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Responders with the UC Davis Oiled Wildlife Care Network, a program managed by UC Davis, continue to provide veterinary care for animals impacted by the Orange County oil spill, which has leaked at least 25,000 gallons of crude oil into the ocean since early October. While devastating, it could have been even worse. The spill occurred just after nesting season and before migratory season — a window of time with relatively few birds in the area.

An oiled grebe receives a pre-treatment before being washed on Oct. 9 by members of the Oiled Wildlife Care Network, a program led by UC Davis. (OWCN, UC Davis)

More than 80 responders from 14 of OWCN’s 44 member organizations have been involved in the effort. As of the evening of Oct. 10, OWCN team members had recovered 65 birds and nine dead fish. Among the 27 live birds recovered are grebes, a ruddy duck, sanderlings and — the VIPs of the facility — seven federally threatened snowy plovers. You can keep track of daily updates at OWCN’s pipeline incident webpage.

Some of the birds are expected to be released to a clean environment later this week. That experience of sending healthy, formerly oiled birds back to their environment is the most rewarding of OWCN director Mike Ziccardi’s career. Ziccardi, who also directs the UC Davis One Health Institute, has responded to more than 50 oil spills.

He told NPR Morning Edition on Monday: “When you can get an animal that comes in as heavily coated as you mentioned, and actually see them fly off or swim off at the end of the spill, there is nothing better than that.”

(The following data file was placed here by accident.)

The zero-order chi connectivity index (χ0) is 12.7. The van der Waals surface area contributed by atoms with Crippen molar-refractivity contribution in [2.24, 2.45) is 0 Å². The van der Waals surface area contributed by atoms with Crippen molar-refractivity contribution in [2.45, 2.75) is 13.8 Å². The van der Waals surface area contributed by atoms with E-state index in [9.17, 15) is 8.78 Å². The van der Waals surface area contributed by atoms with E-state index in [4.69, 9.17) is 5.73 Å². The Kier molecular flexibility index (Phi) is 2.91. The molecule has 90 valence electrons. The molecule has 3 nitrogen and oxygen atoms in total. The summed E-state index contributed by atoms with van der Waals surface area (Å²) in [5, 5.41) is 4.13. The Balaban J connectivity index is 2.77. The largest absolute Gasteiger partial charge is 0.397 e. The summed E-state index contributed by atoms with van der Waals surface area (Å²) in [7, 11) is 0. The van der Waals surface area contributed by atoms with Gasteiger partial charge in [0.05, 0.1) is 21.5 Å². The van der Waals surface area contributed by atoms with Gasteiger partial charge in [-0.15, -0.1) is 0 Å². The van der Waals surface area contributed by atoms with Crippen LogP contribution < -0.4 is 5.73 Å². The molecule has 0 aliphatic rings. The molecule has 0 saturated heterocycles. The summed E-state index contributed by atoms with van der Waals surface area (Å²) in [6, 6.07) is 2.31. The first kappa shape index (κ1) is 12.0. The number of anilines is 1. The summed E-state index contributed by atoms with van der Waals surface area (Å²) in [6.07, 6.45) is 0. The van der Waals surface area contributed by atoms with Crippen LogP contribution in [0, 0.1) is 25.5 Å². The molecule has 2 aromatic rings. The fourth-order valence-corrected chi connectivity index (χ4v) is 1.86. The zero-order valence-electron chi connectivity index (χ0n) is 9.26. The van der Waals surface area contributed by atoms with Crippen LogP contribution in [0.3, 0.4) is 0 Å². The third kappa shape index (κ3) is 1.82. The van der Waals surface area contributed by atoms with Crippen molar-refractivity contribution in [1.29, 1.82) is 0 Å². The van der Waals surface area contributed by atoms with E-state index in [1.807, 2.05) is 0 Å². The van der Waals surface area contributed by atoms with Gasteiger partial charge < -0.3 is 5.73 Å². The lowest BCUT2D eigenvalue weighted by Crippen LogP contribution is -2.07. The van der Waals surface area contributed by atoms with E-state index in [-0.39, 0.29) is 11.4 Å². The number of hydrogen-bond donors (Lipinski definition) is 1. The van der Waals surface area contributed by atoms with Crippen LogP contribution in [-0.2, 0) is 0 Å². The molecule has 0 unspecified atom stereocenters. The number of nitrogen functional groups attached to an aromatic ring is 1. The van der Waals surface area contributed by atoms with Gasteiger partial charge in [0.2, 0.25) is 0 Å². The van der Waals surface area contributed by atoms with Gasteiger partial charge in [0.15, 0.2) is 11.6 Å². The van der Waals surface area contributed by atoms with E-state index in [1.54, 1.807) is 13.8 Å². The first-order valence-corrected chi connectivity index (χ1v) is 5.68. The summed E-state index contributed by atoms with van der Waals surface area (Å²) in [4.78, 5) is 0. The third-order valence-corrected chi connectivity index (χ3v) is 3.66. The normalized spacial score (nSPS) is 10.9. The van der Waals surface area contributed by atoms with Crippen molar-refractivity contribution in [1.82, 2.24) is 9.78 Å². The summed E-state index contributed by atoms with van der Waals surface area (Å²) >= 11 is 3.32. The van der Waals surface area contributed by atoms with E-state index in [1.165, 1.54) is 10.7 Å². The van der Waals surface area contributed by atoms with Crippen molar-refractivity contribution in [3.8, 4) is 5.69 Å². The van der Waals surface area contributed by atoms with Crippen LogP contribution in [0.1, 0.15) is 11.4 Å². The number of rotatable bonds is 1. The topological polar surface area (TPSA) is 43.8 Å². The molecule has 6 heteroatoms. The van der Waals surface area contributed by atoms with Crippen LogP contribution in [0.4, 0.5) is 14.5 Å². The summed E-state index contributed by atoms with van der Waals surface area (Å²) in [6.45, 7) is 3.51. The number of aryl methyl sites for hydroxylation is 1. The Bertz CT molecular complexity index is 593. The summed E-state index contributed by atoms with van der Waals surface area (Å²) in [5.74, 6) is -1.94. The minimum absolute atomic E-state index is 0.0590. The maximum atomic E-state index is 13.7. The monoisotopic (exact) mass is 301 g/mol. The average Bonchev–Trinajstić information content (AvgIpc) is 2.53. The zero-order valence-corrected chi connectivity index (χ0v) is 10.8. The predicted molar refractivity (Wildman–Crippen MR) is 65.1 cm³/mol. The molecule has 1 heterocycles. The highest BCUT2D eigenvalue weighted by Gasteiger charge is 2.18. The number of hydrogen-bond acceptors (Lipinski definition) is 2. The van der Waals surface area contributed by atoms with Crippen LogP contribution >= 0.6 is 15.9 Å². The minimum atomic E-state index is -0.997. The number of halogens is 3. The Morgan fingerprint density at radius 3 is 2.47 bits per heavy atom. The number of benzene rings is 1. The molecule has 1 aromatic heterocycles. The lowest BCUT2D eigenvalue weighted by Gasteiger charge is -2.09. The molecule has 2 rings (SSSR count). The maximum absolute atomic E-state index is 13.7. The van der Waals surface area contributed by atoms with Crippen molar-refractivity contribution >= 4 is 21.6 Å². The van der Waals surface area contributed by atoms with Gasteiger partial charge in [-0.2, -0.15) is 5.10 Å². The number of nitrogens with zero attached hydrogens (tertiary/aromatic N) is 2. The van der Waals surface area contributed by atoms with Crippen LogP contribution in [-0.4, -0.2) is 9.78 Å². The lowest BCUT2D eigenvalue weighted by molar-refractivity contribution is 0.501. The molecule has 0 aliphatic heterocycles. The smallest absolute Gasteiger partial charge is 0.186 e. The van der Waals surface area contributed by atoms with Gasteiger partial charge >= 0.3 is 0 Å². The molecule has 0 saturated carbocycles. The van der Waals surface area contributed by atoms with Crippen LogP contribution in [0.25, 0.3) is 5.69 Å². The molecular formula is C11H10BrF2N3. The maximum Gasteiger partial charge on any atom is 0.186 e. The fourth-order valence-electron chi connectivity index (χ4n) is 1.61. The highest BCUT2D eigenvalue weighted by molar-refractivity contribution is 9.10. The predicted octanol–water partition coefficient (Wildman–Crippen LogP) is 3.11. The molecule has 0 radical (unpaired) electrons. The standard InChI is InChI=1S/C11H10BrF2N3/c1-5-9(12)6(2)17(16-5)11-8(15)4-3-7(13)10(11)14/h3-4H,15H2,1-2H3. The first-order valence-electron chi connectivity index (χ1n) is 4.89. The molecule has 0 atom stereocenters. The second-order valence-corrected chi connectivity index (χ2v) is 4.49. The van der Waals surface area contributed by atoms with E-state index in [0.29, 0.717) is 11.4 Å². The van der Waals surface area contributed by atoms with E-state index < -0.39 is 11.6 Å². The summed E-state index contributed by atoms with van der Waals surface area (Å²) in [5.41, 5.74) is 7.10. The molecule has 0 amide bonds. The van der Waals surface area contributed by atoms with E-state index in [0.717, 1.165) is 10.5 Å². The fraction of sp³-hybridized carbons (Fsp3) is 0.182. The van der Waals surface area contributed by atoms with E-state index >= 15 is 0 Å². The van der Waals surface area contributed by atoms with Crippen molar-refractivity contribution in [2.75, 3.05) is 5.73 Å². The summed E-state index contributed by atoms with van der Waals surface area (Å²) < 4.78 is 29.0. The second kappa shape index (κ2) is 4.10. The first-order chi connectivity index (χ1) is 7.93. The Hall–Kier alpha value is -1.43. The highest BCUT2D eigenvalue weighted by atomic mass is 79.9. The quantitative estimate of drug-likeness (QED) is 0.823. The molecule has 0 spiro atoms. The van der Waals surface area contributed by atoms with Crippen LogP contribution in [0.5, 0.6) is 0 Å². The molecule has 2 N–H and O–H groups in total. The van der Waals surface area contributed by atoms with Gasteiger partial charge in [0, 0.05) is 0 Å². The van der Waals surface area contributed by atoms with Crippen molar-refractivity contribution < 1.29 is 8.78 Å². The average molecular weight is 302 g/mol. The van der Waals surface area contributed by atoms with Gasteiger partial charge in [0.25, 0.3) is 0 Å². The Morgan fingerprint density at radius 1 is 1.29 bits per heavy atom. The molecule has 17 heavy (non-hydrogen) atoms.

Oct. 6 original story: A thick slick of crude oil leaking from a loaded tanker stretched across the ocean toward Huntington Beach. It blackened miles of popular Orange County beaches, threatening wildlife and wetlands.

That was 1990, when the American Trader oil tanker struck its anchor, releasing more than 400,000 gallons of oil into the Pacific Ocean. It was a disaster. It also inspired the creation of the Oiled Wildlife Care Network, managed by the UC Davis School of Veterinary Medicine.

More than 30 years later, the OWCN is coming full circle at Huntington Beach, leading the wildlife rescue and response effort for another major oil spill there. This time, the Orange County spill, which began Oct. 2, has spilled as much as 126,000 gallons of oil, threatening area wildlife.

It’s exactly what the Oiled Wildlife Care Network trains for.

Model mobilizers

OWCN is managed by the UC Davis Karen C. Drayer Wildlife Health Center on behalf of the California Department of Fish and Wildlife’s Office of Spill Prevention and Response. Founded in 1994, its network of more than 40 partner organizations include nearly 2,000 trained people it can tap to mobilize at a moment’s notice whenever an oil spill occurs in California.

OWCN has also served as a model for other wildlife disaster response networks in the state, including the newly formed California Veterinary Emergency Team and Wildlife Disaster Network, both coordinated through UC Davis.